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Tactical troubleshooting: investigating support for end-user developers in physical computing

Booth, T. (2022). Tactical troubleshooting: investigating support for end-user developers in physical computing. (Unpublished Doctoral thesis, City, University of London)


With maker culture and its emphasis on DIY and personal creation now firmly embedded in society, more end-user developers—for example, artists, hobbyists, researchers and designers—have been drawn towards developing interactive physical computing devices—microcontroller-based systems that interact with the physical environment via sensors and actuators—using popular development platforms such as Arduino. However, developing these devices usually involves 1) constructing an electronic circuit and 2) programming its behaviour—activities which can present challenges to end-user developers, particularly inexperienced ones. Inability to overcome these challenges may result in them failing to complete their projects or even abandoning their physical computing ambitions altogether.

Decades of research have focused on understanding the problems that end-user programmers and novice programmers face when programming software, and developing support for overcoming these. Physical computing development might benefit from similar approaches but prior to this thesis there had been little empirical work to determine what difficulties end-user developers experience in this domain, their natural behaviours when dealing with them, or how they might be supported in overcoming them.

To fill this gap, this thesis aims to answer the following, overarching research question:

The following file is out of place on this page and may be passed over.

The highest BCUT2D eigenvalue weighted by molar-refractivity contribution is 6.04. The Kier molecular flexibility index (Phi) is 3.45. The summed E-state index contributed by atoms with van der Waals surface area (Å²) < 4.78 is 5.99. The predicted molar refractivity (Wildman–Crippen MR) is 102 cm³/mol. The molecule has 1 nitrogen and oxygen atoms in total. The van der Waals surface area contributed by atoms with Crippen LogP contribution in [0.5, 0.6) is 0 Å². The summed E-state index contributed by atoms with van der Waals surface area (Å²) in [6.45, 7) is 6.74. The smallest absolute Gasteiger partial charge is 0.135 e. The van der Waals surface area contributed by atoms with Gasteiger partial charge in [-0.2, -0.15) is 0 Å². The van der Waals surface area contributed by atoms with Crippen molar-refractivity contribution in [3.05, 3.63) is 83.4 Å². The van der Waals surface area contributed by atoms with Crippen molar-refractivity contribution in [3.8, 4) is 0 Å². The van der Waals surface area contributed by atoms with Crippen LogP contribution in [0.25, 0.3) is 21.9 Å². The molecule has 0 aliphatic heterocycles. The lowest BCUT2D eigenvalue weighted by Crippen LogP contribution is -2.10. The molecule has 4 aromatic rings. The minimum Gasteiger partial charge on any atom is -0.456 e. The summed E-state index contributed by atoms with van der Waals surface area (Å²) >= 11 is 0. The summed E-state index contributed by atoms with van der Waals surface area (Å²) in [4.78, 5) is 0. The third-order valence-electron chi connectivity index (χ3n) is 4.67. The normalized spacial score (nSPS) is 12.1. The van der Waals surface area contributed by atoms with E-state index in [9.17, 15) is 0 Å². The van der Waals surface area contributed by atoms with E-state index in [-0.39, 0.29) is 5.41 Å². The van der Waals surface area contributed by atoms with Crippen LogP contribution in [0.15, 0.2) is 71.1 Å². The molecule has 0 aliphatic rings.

How can end-user developers be supported in overcoming problems they experience when developing physical computing artefacts?

Answering this question involved four stages of work:

1. An exploratory, empirical study, investigating the problems that end-user developers experience when developing a physical computing device.
2. Deeper analysis of data from the same study, to identify end-user developers’ natural behaviours when troubleshooting circuit bugs—the type of bug identified as most likely to impede success.
3. Informed by this empirical work and inspired by creativity support cards, the development of a novel, physical card-based tool, to support end-user developers when troubleshooting.
4. Evaluation of the support tool in a study with novice end-user developers, to observe its impact on troubleshooting, and elicit feedback about their first-hand experience of using it.

This research is the first empirical investigation into the problems, behaviours and support needs of adult, end-user developers using platforms such as Arduino to develop physical computing devices. The main contributions of this thesis, are:

1. Empirically grounded knowledge of the problems experienced by end-user developers when constructing and programming a physical computing device, including the types, location and number of problems, and whether they are overcome.
2. Empirically grounded knowledge of end-user developers’ natural behaviours when troubleshooting circuit bugs that they have introduced during development, including the tactics they employ, resulting in suggestions for types of support from which end-user developers might benefit when troubleshooting in this domain.
3. A novel, physical card-based tool to support end-user developers in troubleshooting physical computing problems. The tool provides ideas for different troubleshooting tactics and is designed to encourage more thoughtful troubleshooting.
4. Insights into how a physical card-based support tool might be used and perceived by novice end-user developers when troubleshooting circuit bugs in a physical computing task.

Publication Type: Thesis (Doctoral)
Subjects: Q Science > QA Mathematics > QA75 Electronic computers. Computer science
Q Science > QA Mathematics > QA76 Computer software
Departments: Doctoral Theses
School of Science & Technology > School of Science & Technology Doctoral Theses
School of Science & Technology > Computer Science > Human Computer Interaction Design
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